The Trump Phenomenon is Explained by Crowd Psychology

In his book The Crowd: A Study of the Popular Mind, Gustave Le Bon said “the crowd demands a god before everything else.” This simple idea is the premise upon which all of Donald Trump’s political success has been built.

Le Bon writes that crowds are reactionary and easily influenced because in a state of togetherness (whether together physically or simply attached by shared emotions), individuals lose their ability to think independently, therefore becoming one body, often beholden to a singular power.

We don’t worship a multitude of false deities like our ancestors did, but we certainly have gods of our own. In the past, we would bow before marble statues, or follow the dictates of kings. Today, celebrities are our gods.

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Donald Trump arrived on the political scene with the most name recognition of any candidate. A worldwide celebrity, admired for his immense wealth, and his unique persona, Trump captured the imaginations of millions of people. A celebrity was running for president. A god was running for president.

Le Bon quotes Napoleon Bonaparte, who once told the Council of State:

“My policy is to govern men as the majority wants to be governed…It was by making myself Catholic that I won the war in the Vendee, by making myself Muslim that I established myself in Egypt, in making myself Ultramontane that I won minds in Italy. If I governed the Jewish people, I would rebuild Solomon’s temple.”

The above quote summarizes Trump’s style with frightening accuracy. For every day, Trump has a new position:

  • He went from being pro-amnesty in 2012 to anti-amnesty in 2015. Then, upon closer examination, it turned out his policy is simply touchback amnesty, by which he would deport illegal immigrants, then allow them right back into the United States.
  • He said women should be punished for having abortions, then immediately changed his mind after facing backlash.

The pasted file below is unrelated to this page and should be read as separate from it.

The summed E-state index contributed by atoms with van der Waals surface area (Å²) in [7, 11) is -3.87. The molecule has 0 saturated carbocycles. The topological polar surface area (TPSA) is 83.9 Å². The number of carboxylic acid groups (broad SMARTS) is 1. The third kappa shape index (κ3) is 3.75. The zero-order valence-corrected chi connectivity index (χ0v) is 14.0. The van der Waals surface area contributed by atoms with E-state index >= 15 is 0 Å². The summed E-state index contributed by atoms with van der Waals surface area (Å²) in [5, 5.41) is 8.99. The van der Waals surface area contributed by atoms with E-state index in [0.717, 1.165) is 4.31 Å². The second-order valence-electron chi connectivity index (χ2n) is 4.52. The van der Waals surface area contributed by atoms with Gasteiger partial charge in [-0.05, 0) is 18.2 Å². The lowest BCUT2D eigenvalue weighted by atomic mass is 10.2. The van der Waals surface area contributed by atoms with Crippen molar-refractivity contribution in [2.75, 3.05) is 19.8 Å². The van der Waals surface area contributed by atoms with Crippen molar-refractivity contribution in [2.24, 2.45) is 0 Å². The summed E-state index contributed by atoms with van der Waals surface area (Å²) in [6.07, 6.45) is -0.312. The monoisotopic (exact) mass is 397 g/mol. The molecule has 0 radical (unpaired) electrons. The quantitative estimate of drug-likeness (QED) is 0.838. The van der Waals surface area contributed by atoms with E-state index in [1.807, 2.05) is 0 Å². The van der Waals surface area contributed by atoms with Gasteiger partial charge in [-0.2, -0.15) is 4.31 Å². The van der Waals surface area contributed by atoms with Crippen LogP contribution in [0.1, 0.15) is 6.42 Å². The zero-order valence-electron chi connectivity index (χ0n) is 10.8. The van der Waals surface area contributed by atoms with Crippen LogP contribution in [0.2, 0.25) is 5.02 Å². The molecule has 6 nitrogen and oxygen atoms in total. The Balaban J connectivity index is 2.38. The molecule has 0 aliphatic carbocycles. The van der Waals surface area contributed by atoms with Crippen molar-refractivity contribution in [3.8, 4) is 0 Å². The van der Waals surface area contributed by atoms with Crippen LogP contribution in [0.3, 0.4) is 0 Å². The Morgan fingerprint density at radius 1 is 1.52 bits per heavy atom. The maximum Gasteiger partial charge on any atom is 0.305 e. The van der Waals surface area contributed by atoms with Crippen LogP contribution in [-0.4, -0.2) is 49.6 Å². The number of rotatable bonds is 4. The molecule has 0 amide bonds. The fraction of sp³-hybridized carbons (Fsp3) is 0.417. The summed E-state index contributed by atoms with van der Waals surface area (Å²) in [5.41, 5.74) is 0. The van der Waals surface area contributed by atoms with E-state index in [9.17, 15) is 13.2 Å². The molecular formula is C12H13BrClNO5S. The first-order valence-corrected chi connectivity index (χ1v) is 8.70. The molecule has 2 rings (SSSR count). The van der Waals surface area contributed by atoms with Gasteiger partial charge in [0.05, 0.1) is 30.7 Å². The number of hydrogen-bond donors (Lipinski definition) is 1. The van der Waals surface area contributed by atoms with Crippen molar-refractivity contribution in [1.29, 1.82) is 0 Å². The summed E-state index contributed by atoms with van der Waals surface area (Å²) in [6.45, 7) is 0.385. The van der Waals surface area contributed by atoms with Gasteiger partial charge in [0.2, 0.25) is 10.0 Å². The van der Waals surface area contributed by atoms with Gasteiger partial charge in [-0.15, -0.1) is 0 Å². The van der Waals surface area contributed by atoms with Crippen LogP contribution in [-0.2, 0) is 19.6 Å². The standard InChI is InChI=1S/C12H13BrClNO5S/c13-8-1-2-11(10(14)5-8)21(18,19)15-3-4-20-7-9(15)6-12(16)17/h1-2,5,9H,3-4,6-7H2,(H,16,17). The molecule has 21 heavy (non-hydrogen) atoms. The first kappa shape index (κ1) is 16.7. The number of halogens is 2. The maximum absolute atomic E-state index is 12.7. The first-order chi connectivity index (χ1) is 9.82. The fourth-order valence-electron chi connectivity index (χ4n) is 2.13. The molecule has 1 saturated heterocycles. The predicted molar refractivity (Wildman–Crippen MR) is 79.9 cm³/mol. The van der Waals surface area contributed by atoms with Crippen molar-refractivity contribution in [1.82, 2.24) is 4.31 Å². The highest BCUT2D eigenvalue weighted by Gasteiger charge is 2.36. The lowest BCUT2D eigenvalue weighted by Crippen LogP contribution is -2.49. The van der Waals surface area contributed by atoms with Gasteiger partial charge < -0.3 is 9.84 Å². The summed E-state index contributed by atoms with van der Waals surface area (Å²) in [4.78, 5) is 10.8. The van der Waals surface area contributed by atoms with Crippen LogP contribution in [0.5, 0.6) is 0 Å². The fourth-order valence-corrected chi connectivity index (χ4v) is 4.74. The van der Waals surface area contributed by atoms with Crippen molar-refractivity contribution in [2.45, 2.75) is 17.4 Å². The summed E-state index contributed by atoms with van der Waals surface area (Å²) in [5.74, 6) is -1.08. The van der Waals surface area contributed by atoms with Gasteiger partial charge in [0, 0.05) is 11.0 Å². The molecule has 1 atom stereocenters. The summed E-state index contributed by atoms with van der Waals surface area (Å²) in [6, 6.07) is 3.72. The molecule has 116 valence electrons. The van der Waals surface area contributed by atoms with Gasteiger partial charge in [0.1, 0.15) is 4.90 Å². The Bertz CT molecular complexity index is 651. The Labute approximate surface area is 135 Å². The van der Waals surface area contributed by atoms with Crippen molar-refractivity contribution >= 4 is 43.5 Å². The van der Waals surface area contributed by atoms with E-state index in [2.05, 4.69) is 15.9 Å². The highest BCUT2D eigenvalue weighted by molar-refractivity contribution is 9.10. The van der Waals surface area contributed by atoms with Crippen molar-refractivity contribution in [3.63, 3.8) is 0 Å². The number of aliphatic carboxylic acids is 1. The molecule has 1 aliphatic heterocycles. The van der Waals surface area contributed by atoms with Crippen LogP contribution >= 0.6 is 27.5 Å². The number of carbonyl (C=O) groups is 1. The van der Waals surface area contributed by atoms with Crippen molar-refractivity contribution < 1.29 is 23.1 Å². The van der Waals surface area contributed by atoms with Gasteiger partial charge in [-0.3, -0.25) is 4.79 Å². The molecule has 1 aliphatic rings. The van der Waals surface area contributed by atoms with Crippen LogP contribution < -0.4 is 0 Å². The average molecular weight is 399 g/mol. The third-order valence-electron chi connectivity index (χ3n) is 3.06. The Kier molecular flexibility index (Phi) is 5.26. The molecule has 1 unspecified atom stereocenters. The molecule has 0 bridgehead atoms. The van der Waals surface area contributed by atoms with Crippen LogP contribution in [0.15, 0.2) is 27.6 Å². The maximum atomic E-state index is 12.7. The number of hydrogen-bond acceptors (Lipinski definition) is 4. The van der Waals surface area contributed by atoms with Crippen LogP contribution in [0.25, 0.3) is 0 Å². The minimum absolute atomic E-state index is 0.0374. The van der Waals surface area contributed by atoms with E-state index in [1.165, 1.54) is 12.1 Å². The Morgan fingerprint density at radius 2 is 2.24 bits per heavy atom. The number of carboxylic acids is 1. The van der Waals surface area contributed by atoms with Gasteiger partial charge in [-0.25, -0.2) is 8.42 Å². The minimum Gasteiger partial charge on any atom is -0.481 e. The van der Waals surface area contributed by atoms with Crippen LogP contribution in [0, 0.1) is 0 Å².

• He claims to be an advocate for free trade, but threatens 40 percent tariffs on imported goods.
  • He was adamantly in favor of the Libyan intervention in 2011, then claimed ignorance during the Houston GOP debate.
  • He was against more nuclear weapons, then said Japan and South Korea should have nukes.
  • He claims to be the most pro-Israel candidate, yet also says he’ll be neutral in a negotiation between Israel and the Palestinian Authority.
  • He said he’d order the military to obey him even if it broke the law, then retracted the statement the next day.

I could go on for days. The point is that whatever Trump says doesn’t matter because it’s not his words by which his followers are enchanted, it’s his persona. He’s their god, and therefore, what he says simply is, regardless of what he may have said a day, a week, or a month before.

As god does, so we do.

This has translated into violence and threats of violence from his supporters. As Trump continually encourages violent behavior at his rallies, and as he screams and points his stubby finger at a “rigged” system (except where he wins), his followers, who see him not as a man, but as a supreme leader, have followed suit, and taken the hint.

Reports are coming in from delegates in Colorado, Tennessee, and Indiana.

According to Times Free Press:

“State GOP Chairman Ryan Haynes on Saturday told The Tennessean there were even ‘death threats’ from Trump supporters in advance of the committee’s gathering. State GOP Executive Director Brent Leatherwood said one threat, which came over social media, ‘involved trying to hang people.'”

Indy Star reports:

“After expressing reservations about Donald Trump, some of Indiana’s delegates to the Republican national convention say they’ve received threatening messages from a few of the GOP front-runner’s supporters. The emails warn that the delegates are being watched and imply they could be targeted. Some send ominous wishes to delegates’ families.”

Colorado GOP officials have had their personal information, including phone numbers and addresses, put out on social media, according to Independent Journal.

Trump’s close friend, as well as the man who built his campaign, Roger Stone, told multiple outlets that he would give out the hotel rooms of the delegates in Cleveland, encouraging Trump supporters to find them.

This violent rhetoric and behavior can only be attributed to the cult-like following of a crowd who have given everything to a human deity.

In 2008, I thought we’d reached peak cult with Obama. I couldn’t have been more wrong. Trump is not only a vulgarian bully, he’s a dangerous cult leader, whose followers are so deeply dedicated that I fear violence in the near future.

We have one chance to stop him. If he reaches the necessary majority of delegates (let me repeat that: necessary majority) before the first ballot in Cleveland, our time is up. He will have legitimately won the nomination.

If this seems like a downer, it’s because it is. I’d like this to be a debate about policy, but it’s gone so much further than that. We need to be keenly aware that Trump isn’t just a candidate, he’s a god–and gods bring people to do things that men alone cannot dare imagine.

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